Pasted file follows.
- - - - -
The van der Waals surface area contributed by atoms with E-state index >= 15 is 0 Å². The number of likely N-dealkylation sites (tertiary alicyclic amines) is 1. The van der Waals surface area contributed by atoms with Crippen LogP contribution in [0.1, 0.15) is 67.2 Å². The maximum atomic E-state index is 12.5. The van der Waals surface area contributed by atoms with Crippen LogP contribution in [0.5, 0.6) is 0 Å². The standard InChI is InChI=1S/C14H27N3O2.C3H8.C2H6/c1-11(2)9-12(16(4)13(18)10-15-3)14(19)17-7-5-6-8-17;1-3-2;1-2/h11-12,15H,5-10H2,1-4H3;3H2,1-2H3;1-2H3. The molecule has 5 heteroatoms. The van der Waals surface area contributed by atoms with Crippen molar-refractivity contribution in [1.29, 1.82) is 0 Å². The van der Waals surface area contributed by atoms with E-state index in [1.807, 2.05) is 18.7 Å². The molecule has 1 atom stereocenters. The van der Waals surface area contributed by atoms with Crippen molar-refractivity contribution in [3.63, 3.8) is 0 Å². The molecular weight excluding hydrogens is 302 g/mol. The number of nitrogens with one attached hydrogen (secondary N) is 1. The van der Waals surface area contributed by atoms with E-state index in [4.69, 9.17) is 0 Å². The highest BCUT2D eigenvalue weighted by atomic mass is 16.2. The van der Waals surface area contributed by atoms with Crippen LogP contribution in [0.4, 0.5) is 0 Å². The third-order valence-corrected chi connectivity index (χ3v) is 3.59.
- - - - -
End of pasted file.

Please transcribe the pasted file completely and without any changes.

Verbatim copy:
The van der Waals surface area contributed by atoms with E-state index >= 15 is 0 Å². The number of likely N-dealkylation sites (tertiary alicyclic amines) is 1. The van der Waals surface area contributed by atoms with Crippen LogP contribution in [0.1, 0.15) is 67.2 Å². The maximum atomic E-state index is 12.5. The van der Waals surface area contributed by atoms with Crippen LogP contribution in [0.5, 0.6) is 0 Å². The standard InChI is InChI=1S/C14H27N3O2.C3H8.C2H6/c1-11(2)9-12(16(4)13(18)10-15-3)14(19)17-7-5-6-8-17;1-3-2;1-2/h11-12,15H,5-10H2,1-4H3;3H2,1-2H3;1-2H3. The molecule has 5 heteroatoms. The van der Waals surface area contributed by atoms with Crippen molar-refractivity contribution in [1.29, 1.82) is 0 Å². The van der Waals surface area contributed by atoms with E-state index in [1.807, 2.05) is 18.7 Å². The molecule has 1 atom stereocenters. The van der Waals surface area contributed by atoms with Crippen molar-refractivity contribution in [3.63, 3.8) is 0 Å². The molecular weight excluding hydrogens is 302 g/mol. The number of nitrogens with one attached hydrogen (secondary N) is 1. The van der Waals surface area contributed by atoms with E-state index in [4.69, 9.17) is 0 Å². The highest BCUT2D eigenvalue weighted by atomic mass is 16.2. The van der Waals surface area contributed by atoms with Crippen LogP contribution in [0.4, 0.5) is 0 Å². The third-order valence-corrected chi connectivity index (χ3v) is 3.59.